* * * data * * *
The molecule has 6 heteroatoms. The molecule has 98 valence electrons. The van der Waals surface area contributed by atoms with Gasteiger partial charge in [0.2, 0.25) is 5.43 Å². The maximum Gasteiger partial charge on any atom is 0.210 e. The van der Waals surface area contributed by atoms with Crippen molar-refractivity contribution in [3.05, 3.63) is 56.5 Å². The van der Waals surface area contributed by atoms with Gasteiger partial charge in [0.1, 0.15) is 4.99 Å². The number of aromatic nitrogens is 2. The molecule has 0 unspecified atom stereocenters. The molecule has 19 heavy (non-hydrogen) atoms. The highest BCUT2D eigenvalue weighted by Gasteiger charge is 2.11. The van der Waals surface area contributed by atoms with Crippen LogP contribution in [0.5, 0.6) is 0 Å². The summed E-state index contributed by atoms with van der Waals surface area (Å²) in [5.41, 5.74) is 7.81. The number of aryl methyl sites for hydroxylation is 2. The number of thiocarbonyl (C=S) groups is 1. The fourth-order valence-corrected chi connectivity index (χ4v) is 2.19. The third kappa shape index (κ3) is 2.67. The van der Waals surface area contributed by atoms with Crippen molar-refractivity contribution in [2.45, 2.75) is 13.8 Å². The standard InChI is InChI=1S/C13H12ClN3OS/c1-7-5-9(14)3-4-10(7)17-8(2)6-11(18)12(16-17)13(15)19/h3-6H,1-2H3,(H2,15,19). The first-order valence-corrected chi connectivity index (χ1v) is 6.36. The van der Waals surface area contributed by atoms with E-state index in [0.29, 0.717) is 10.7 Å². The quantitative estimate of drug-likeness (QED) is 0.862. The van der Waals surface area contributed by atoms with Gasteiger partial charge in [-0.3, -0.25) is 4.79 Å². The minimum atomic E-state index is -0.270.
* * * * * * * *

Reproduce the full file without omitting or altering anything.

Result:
The molecule has 6 heteroatoms. The molecule has 98 valence electrons. The van der Waals surface area contributed by atoms with Gasteiger partial charge in [0.2, 0.25) is 5.43 Å². The maximum Gasteiger partial charge on any atom is 0.210 e. The van der Waals surface area contributed by atoms with Crippen molar-refractivity contribution in [3.05, 3.63) is 56.5 Å². The van der Waals surface area contributed by atoms with Gasteiger partial charge in [0.1, 0.15) is 4.99 Å². The number of aromatic nitrogens is 2. The molecule has 0 unspecified atom stereocenters. The molecule has 19 heavy (non-hydrogen) atoms. The highest BCUT2D eigenvalue weighted by Gasteiger charge is 2.11. The van der Waals surface area contributed by atoms with Crippen LogP contribution in [0.5, 0.6) is 0 Å². The summed E-state index contributed by atoms with van der Waals surface area (Å²) in [5.41, 5.74) is 7.81. The number of aryl methyl sites for hydroxylation is 2. The number of thiocarbonyl (C=S) groups is 1. The fourth-order valence-corrected chi connectivity index (χ4v) is 2.19. The third kappa shape index (κ3) is 2.67. The van der Waals surface area contributed by atoms with Crippen molar-refractivity contribution in [2.45, 2.75) is 13.8 Å². The standard InChI is InChI=1S/C13H12ClN3OS/c1-7-5-9(14)3-4-10(7)17-8(2)6-11(18)12(16-17)13(15)19/h3-6H,1-2H3,(H2,15,19). The first-order valence-corrected chi connectivity index (χ1v) is 6.36. The van der Waals surface area contributed by atoms with E-state index in [0.29, 0.717) is 10.7 Å². The quantitative estimate of drug-likeness (QED) is 0.862. The van der Waals surface area contributed by atoms with Gasteiger partial charge in [-0.3, -0.25) is 4.79 Å². The minimum atomic E-state index is -0.270.